Human Rights and Humanitarian Interventions
June 11-13, 2015
Fritz Thyssen Stiftung, Apostelnkloster 13-15, Köln

The Balkan Wars of the 1990s, the Rwandan Genocide and the Darfur conflict served as catalysts for a debate which significantly changed international politics: During the 1990s, humanitarian emergencies and human rights abuses came to range among the most powerful arguments to justify military interventions abroad. In the course of this debate, international norms were renegotiated; the principle of sovereignty and the prohibition of the use of force were relativized. It appears likely that this development was a consequence of the end of the Cold War.

Nonetheless, the focus should not be narrowed on the caesura of 1989-91. For a full understanding of the phenomenon, long-term developments need to be considered: The rise of a »New Humanitarianism« that relativized the humanitarian principle of neutrality on the basis of its human rights approach; the renegotiation of political and intellectual positions on the Left as well as the Right; and finally the so-called humanization of international law. Our workshop will examine governments as well as intergovernmental and non-governmental actors like NGOs, the media, or social sciences. Taking an interdisciplinary perspective on these developments, the workshop aims to bring together scholars working on humanitarianism, human rights, and international law.

 

Friday, June 12, 2015

Keynote Lecture

Bronwyn Leebaw (Riverside): Humanitarianism, Human Rights and the Legitimation of Interventions

I. The Rise of New Humanitarianism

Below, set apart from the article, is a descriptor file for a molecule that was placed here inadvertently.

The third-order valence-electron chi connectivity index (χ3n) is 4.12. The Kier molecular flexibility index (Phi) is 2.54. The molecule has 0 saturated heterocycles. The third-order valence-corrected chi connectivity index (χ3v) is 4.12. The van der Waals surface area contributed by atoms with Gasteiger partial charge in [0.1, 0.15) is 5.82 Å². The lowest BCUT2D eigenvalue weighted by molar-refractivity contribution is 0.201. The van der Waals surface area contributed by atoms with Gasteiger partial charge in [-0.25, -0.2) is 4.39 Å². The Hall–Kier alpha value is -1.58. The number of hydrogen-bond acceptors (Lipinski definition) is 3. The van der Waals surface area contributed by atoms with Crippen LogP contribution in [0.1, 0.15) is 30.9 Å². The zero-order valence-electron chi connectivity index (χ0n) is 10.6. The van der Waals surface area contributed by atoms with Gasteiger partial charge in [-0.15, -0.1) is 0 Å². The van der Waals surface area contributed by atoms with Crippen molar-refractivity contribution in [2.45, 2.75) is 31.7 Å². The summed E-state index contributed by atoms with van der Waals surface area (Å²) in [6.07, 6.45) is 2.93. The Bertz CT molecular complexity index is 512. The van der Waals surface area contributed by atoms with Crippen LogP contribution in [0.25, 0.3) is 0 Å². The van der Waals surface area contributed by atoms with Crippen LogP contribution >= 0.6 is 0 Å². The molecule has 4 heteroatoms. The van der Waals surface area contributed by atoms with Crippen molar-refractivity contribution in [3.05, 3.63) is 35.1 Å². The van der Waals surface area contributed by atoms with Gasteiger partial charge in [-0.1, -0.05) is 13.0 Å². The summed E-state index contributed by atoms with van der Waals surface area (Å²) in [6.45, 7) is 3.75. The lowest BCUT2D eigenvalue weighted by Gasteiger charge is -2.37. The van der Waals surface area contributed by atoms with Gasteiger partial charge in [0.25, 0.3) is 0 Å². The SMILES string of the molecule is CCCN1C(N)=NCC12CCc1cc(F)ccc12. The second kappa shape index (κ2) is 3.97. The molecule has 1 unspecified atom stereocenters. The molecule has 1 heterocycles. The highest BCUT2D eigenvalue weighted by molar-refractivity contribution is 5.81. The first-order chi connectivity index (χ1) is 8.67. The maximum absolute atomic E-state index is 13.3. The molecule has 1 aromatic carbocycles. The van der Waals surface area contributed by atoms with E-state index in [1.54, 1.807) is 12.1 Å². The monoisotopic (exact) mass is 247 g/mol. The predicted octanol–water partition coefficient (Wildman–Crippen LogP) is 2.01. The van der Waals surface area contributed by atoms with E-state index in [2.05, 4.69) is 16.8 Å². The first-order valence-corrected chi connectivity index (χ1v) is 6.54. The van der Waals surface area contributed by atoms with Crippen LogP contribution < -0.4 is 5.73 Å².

Lasse Heerten (Berkeley): The Biafran War and the Resurrection of Humanitarian Intervention

Jan Eckel (Freiburg): Interventionism and Human Rights before the End of the Cold War

Comment: Annette Weinke (Jena)

 

II. New Left, Neocons, and the Redefinition of Interventionism

Eleanor Davey (Manchester): The Language of Ingérence in France

Maria Ryan (Nottingham): Exporting Democracy? Neoconservatism and the Limits of Military Intervention, 1989-2008

Comment: Jost Dülffer (Köln)

 

III. Interventionism and the Humanization of International Law

Gerd Hankel (Hamburg): Responsibility to Protect. Genesis and Implications of an Idea

Max-Otto Baumann (Heidelberg): Human Rights and Humanitarian Interventions. Reactions of the Global South

Comment: Michael Stolleis (Frankfurt am Main)

 

Saturday, June 13, 2015

IV. Intellectuals, Social Sciences and Interventionism

Julian Bourg (Boston): The New Philosophy. From the Left Bank to Libya

Robert Albro (Chicago): The Defense Intellectual Iron Cage. Expertise, the Cultural Turn, and US Military Operations Other than War

Comment: José Brunner (Tel Aviv)

 

V. Interventionism and the Media

Matthias Naß (Hamburg): Halabja, Ruanda, Srebrenica. The Media and the Case for Interventionism

Patricia Daley (Oxford): Celebrities and the Geo-Economics of Humanitarianism

Comment: Andrea Liese (Berlin)